Why Treatment Is Different If You’re a Person of Color

Medically Reviewed by Hansa D. Bhargava, MD on October 08, 2020
6 min read

Editor's Note: This article is part of a series in partnership with the All of Us Research Program, which collects and studies health data to help scientists identify health trends. More than 80% of participants are from groups that have been historically underrepresented in research.


In the U.S., not everyone has equal access to good health care and treatment. These inequities affect certain racial and ethnic minorities the most. These groups -- which include Black and Hispanic people -- are more likely to have chronic diseases. They’re also less likely to have good control over those conditions.

There are lots of reasons for these disparities. The stress that discrimination can cause and bias within the medical system are two. Money also plays a big part.

“In our country, race and ethnicity track so closely with access to financial resources,” says Marcella Nunez-Smith, MD, associate professor of medicine at Yale School of Medicine. “A lot of the underlying cause has quite a bit to do with economic drivers and factors.”

 Even when financial resources aren’t an issue, minorities are sometimes treated differently. That’s especially true when it comes to Black women and their reproductive health, says Bridget Goosby, professor of sociology at the University of Texas at Austin.

“Even for an African American woman who is highly educated or well-off with insurance, there is still this kind of bias in terms of not necessarily seeing her (pregnancy) issues as serious when she’s stating they are. This can lead to exacerbated health problems and elevated risk,” Goosby says, referencing the problems tennis star Serena Williams had after giving birth.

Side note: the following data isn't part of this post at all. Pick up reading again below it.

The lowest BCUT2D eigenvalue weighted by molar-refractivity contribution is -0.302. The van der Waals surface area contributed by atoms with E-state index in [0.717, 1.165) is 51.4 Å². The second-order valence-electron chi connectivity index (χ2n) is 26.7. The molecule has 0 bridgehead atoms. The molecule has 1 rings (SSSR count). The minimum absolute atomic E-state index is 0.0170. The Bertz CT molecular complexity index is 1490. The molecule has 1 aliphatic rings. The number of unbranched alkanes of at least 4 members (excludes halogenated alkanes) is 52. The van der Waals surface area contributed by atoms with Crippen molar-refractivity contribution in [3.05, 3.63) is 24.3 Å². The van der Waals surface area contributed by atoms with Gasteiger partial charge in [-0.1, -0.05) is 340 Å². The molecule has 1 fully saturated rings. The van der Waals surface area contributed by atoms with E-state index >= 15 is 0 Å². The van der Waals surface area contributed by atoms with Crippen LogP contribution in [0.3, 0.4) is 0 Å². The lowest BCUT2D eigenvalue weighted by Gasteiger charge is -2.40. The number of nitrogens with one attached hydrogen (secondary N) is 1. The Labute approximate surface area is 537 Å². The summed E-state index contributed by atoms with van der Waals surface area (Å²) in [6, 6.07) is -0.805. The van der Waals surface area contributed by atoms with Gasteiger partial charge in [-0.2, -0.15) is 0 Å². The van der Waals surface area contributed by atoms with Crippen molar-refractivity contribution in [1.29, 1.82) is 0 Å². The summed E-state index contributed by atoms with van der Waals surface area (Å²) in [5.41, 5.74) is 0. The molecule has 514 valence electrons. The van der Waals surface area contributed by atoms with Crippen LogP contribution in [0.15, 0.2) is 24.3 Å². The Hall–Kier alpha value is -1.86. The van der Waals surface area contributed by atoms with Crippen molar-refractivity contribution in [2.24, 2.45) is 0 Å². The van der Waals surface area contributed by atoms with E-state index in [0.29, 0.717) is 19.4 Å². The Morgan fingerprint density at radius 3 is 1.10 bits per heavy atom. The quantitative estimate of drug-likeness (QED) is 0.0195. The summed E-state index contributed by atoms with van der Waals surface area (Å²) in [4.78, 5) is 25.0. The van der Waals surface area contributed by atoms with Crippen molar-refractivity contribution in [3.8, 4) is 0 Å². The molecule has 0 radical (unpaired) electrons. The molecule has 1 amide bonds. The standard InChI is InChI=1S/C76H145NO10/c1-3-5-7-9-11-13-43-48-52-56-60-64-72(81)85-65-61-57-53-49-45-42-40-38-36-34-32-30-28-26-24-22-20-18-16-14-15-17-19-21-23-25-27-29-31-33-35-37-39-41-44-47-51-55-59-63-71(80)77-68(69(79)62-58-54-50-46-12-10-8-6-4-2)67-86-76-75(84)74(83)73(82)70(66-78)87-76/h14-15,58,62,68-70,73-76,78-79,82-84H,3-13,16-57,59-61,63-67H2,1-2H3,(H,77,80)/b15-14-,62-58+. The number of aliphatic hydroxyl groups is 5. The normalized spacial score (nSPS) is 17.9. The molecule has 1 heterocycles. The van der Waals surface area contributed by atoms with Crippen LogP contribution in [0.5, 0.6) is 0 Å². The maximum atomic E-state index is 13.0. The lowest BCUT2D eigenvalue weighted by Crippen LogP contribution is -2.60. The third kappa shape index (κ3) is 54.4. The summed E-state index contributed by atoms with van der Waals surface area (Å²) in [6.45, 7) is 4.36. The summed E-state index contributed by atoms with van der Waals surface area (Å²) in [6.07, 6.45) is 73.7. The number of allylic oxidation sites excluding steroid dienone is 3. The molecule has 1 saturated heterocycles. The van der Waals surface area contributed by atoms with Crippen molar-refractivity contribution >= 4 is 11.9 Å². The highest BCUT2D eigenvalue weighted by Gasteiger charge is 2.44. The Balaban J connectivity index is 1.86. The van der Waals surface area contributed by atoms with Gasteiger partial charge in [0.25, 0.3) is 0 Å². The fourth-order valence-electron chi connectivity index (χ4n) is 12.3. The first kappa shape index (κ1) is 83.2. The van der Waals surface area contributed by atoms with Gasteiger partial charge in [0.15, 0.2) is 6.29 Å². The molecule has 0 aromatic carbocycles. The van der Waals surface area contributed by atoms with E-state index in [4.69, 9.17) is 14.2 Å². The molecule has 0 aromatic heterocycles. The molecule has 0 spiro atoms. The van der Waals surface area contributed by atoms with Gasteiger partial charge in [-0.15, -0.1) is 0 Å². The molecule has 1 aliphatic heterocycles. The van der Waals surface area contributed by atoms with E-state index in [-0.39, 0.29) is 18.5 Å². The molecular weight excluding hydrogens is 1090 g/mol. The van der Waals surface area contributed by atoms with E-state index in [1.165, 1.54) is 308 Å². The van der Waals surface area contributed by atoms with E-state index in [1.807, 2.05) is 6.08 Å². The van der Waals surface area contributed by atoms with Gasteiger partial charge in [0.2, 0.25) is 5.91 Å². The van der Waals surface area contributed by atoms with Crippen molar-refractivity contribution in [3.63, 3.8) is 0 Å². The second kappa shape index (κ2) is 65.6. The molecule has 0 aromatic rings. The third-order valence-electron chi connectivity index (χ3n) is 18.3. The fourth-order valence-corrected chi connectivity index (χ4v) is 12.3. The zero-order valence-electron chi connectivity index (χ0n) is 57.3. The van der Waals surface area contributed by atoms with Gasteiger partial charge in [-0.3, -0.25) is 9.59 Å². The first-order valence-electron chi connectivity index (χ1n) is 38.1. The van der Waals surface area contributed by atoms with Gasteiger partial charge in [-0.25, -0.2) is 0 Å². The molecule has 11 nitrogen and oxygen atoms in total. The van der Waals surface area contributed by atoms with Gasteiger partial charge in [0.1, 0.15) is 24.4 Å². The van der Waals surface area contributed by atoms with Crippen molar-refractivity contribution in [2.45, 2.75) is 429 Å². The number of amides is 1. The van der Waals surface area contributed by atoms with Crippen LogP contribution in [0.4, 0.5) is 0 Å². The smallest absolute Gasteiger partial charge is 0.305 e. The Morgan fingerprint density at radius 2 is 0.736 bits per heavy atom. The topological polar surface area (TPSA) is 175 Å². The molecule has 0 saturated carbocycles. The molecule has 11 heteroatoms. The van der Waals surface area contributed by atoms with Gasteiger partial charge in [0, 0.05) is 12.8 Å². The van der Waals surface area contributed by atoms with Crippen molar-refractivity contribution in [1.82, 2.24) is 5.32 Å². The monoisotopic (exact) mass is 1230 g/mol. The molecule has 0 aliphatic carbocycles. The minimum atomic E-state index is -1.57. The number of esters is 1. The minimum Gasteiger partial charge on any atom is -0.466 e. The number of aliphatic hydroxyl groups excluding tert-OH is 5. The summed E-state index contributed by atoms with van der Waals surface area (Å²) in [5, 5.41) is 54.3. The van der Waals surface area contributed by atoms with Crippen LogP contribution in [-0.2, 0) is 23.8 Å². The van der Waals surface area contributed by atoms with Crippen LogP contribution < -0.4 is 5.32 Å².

Here are other ways treatment might be different if you’re a person of color.

Most doctors and hospitals require health insurance. And treatment can be costly for people with poor coverage or none at all.

The uninsured are less likely to get preventive health services. That includes screenings for diabetes, common cancers, and cardiovascular disease. Minorities make up more than half of the uninsured population. Some minorities are also more likely to be unemployed. That’s a barrier to treatment because health insurance is often tied to employment. But work doesn’t always guarantee coverage.

“[People of color] are more likely to have jobs that don’t come with insurance,” Goosby says. “And this, in and of itself, is going to put them at a disadvantage when it comes to access to care.”

Underserved areas, often communities of color, usually don’t have many options when it comes to affordable health care. Emergency or urgent care centers may be the only choice. “And those can be prohibitively expensive,” Goosby says. “That’s going to lower your likelihood of trying to access those resources.”

Folks in these communities are also less likely to have a regular doctor, Nunez-Smith says. That can lead to less preventive care, too, along with delayed diagnoses. Often, conditions aren’t caught until people come in with symptoms, she says, which is usually a sign of a disease at its later stage.

Historically, Black people and other minority groups tend to get fewer kinds of medical treatments than white people. There’s growing evidence that implicit, or unconscious, bias affects the kind of care someone gets. People of color, especially women of color, may end up getting a lower standard of care, Nunez-Smith says.

Studies show that Black women are three to four times more likely to die of a pregnancy-related death than white women. Experts aren’t exactly sure why. But bias from health care workers may be partly to blame.

“A prime example is Serena Williams, who had this really awful scare when it came to having her first child,” Goosby says. “And the fact that she said she was not listened to and she almost died. That’s an extreme example of what can be a pretty common occurrence among African American women -- feeling like they’re not being heard when they go to the doctor.”